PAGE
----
Yorkshire parkin - try this twist on a Bonfire Night tradition
- Credit: Prospect Books
Parkin and Bonfire Night go together like Wensleydale and Christmas cake.
Of course, in Yorkshire people find many other dates worthy of a parkin fix as a teatime treat - this sweet, gooey ginger cake is a delicious tradition.
Food writer and historian, Sam Bilton has made it her business to know everything there is to know about gingerbread in its many forms in her book, First Catch Your Gingerbread.
Here's a recipe for parkin pig biscuits - easy to make for the bonfire weekend - as well as a more grown up treat for the ginger fiends out there - parkin and baked camembert cheese.
According to Sam Bilton, pigs were a particularly popular shape for gingerbread biscuits. One of the best known makers of parkin pigs in Yorkshire was a spice merchant called Chatterton from Bradford. Chatterton’s pièce de resistance was a gingerbread representation of Daniel in the Lion’s Den!
Makes 12-16 8cm pigs or shapes (depending on the size of the cutter)
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• 50g treacle
• 50g golden syrup
• 25g light brown sugar
• 25g unsalted butter
• 100g plain flour
• 100g medium oatmeal
• ½ tsp bicarbonate of soda
• 1 tsp ground ginger
• ½ tsp mixed spice
1. Preheat the oven to 180℃. Line a good sized baking sheet with non stick baking paper or a non stick silicone liner.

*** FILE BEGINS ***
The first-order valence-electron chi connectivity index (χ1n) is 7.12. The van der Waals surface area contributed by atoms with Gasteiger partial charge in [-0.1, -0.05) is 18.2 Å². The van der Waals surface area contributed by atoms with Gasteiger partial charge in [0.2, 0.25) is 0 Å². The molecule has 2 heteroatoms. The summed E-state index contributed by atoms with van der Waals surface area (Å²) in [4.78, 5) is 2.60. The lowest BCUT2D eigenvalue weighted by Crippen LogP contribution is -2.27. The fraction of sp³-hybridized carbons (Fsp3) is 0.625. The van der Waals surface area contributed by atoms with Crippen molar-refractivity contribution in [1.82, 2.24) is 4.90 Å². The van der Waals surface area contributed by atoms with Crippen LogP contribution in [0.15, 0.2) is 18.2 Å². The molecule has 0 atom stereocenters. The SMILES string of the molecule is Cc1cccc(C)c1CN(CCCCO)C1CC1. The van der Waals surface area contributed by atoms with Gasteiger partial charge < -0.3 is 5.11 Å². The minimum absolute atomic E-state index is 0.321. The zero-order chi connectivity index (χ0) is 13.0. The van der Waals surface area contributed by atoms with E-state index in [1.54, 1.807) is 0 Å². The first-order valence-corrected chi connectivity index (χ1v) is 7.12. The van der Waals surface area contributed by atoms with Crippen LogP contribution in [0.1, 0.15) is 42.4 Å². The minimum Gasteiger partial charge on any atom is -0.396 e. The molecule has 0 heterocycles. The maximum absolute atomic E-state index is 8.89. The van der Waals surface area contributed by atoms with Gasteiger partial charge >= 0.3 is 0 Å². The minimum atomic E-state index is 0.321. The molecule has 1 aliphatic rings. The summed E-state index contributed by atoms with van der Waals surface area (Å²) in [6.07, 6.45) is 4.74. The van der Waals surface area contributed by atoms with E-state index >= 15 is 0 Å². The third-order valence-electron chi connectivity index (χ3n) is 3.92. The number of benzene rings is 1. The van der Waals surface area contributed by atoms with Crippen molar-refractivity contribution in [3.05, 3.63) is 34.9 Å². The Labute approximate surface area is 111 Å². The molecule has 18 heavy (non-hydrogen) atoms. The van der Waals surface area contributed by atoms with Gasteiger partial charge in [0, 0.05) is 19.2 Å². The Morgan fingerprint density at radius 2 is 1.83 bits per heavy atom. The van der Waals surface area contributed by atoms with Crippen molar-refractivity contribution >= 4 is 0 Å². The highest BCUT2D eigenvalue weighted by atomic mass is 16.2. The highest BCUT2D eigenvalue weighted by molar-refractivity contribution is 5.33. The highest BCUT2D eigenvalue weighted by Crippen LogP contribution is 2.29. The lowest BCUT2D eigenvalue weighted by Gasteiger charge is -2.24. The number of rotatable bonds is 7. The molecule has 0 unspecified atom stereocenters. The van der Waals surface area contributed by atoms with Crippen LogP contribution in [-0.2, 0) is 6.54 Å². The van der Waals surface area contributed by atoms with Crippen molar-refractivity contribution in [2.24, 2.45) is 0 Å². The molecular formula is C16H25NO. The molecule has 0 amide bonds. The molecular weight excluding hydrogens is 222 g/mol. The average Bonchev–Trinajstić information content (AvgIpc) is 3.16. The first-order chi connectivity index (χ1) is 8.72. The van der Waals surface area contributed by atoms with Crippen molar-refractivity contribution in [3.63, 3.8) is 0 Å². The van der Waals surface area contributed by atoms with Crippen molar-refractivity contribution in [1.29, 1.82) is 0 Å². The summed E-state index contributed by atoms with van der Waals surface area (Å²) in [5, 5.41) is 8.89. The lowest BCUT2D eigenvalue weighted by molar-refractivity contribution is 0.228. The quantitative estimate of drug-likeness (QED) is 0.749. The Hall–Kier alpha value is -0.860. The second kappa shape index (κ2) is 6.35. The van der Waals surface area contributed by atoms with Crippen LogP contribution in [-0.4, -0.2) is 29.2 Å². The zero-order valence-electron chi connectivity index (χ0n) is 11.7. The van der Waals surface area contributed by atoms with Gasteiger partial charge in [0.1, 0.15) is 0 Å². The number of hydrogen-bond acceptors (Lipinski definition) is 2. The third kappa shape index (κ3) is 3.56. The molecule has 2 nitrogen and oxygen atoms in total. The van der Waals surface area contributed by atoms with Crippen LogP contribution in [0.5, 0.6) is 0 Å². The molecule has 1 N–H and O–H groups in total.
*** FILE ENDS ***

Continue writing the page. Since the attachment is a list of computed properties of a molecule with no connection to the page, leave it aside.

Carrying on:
2. Gently heat the treacle, golden syrup, sugar and butter together.
3. Place the remaining ingredients in a bowl. Add the melted treacle mixture then mix to a firm dough.
4. Roll out on a lightly floured board to a thickness of 5mm. Stamp out pigs or whatever shape you desire. Place on the baking sheet and cook for 8-10 minutes.
Baked Camembert with Gingerbread
Parkin is a surprisingly good partner for cheese particularly when it’s melted like this
Serves 2-4 (depending how hungry you are)
250g whole camembert (ideally in a box)
1 clove garlic, cut into 4 or 5 slithers
A few small sprigs of rosemary
2 tbsp brandy or calvados
Parkin or other firm gingerbread for dipping
1. Preheat the oven to 180℃.
2. Remove the camembert from its plastic wrapper. Place it back in the bottom of the box (or put it in a small roasting dish). There is no need to replace the lid of the box. Place the boxed cheese in the centre of a piece of foil large enough to enclose the box.
3. Pierce the top of the cheese in several places then place slithers of garlic or small sprigs of rosemary into each incision. Drizzle the top of the cheese with the brandy or calvados. Bring the edges of the foil up to create a ‘tent’ like structure over the cheese. You don’t want the foil to touch the top of the cheese otherwise it will stick.
4. Place the tented parcel on a baking tray and cook for 25-30 minutes. After this time the cheese should be molten (and very hot). If for some reason it isn’t runny enough return it to the oven uncovered for another five minutes or so.
5. Serve immediately with a selection of gingerbread and perhaps some slice apple or pear and a few walnuts.
Recipes from First Catch Your Gingerbread by Sam Bilton, £15